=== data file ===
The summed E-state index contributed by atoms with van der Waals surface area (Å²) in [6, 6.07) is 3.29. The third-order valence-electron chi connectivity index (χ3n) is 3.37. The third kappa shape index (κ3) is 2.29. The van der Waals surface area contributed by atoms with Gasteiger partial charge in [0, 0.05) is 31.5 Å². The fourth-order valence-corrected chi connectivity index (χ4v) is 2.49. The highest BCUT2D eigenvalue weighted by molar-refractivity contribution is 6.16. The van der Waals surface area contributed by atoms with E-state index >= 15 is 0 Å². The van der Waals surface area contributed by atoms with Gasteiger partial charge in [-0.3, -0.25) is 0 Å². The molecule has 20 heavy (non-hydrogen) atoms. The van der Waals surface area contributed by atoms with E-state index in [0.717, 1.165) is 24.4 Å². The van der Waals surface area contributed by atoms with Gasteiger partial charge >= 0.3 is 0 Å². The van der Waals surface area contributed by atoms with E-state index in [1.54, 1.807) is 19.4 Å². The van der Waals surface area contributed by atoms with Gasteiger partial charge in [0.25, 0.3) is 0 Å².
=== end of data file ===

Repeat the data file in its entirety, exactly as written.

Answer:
The summed E-state index contributed by atoms with van der Waals surface area (Å²) in [6, 6.07) is 3.29. The third-order valence-electron chi connectivity index (χ3n) is 3.37. The third kappa shape index (κ3) is 2.29. The van der Waals surface area contributed by atoms with Gasteiger partial charge in [0, 0.05) is 31.5 Å². The fourth-order valence-corrected chi connectivity index (χ4v) is 2.49. The highest BCUT2D eigenvalue weighted by molar-refractivity contribution is 6.16. The van der Waals surface area contributed by atoms with E-state index >= 15 is 0 Å². The van der Waals surface area contributed by atoms with Gasteiger partial charge in [-0.3, -0.25) is 0 Å². The molecule has 20 heavy (non-hydrogen) atoms. The van der Waals surface area contributed by atoms with E-state index in [0.717, 1.165) is 24.4 Å². The van der Waals surface area contributed by atoms with Gasteiger partial charge >= 0.3 is 0 Å². The van der Waals surface area contributed by atoms with E-state index in [1.54, 1.807) is 19.4 Å². The van der Waals surface area contributed by atoms with Gasteiger partial charge in [0.25, 0.3) is 0 Å².